Author:Shingo Odani (Chiba University)
Paper short abstract:
This study focuses on the demographic dynamics of an Orang Asli community in Peninsular Malaysia. Their TFR ranges from 6.85 to 9.05, suggesting rapid population growth. Analysis of their behavior and circumstances indicates that sedentrarization and subsistence transition relate to population growth.
Paper long abstract:
This study focuses demographic dynamics of an Orang Asli community in Peninsular Malaysia, in relation to sedentarization and subsistence transition. The subjects are the Bateq and the Mendriq in Pos Lebir "village" in the state of Kelantan. They had been reported nomadic hunter gatherer, however, under the relocation policies have been forced to sedentarize. In the past hunting and gathering were practiced for their daily consumption, while in recent hunting and gathering are conducted for cash earning.
Such sedentarization and subsistence transition will influence behavioral factors of reproduction, for example female activities are limited around the permanent "village". Changes in behavioral factors will effect on population growth. In addition, nutritional statuses have changed because of subsistence transition, and hygiene statuses have improved by health services provided with sedentarization such as preventive injection.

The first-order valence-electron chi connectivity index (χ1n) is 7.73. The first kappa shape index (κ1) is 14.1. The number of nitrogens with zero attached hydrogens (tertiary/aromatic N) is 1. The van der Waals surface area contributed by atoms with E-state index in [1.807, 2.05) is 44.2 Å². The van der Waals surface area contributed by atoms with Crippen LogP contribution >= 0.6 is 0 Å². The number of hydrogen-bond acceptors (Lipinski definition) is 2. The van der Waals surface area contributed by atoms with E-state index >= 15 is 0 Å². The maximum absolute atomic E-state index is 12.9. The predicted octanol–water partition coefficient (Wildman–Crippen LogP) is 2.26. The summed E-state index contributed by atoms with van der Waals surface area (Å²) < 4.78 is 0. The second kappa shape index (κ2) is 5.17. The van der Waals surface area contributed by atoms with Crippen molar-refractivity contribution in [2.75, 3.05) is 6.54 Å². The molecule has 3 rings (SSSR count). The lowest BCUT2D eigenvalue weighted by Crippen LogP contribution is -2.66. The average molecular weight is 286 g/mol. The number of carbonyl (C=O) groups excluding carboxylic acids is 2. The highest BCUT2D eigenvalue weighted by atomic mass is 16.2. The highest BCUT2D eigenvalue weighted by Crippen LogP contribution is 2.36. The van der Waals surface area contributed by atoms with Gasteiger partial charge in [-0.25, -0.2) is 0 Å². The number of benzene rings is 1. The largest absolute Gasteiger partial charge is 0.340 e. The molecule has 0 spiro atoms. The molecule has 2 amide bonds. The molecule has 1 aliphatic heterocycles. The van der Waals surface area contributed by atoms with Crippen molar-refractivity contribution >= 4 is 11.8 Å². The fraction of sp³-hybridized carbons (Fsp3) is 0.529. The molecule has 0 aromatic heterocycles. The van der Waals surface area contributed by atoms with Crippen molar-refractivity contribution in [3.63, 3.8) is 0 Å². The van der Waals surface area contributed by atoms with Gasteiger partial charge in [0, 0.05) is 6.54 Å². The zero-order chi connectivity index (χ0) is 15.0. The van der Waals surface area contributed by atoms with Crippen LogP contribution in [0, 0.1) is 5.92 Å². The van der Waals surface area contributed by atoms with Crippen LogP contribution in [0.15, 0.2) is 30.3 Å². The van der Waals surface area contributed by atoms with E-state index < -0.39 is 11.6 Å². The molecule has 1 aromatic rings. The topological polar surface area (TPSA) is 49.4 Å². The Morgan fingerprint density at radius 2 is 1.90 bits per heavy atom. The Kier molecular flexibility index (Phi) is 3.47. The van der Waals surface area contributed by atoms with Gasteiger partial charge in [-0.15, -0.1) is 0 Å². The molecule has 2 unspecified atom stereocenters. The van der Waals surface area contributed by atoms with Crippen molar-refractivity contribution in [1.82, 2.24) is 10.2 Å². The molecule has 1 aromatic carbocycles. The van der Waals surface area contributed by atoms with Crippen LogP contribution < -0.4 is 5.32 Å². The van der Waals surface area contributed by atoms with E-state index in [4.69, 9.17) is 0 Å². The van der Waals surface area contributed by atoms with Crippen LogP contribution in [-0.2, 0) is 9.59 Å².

At first, their demographic features were analyzed, referring the censuses of Jabatan Kemajuan Orang Asli and Jabatan Purankaan. However, censuses of two departments often mismatched caused by various factors. Participant observation and direct interview complemented the mismatch data. As results, TFR ranges from 6.85 to 9.05, suggesting rapid population growth in this community.
Comparison of these features with quantitative and qualitative data of their behavior and circumstances indicates that sedentrarization and subsistence transition relate to population growth. Reviewing preceding studies, population dynamics of hunter gatherers in modern world are discussed. In addition, problems accompanied by population growth, such as unemployment or conflicts of land will be discussed.
Sedentarization and concentration among nomadic peoples (Commission on Nomadic Peoples/NME panel)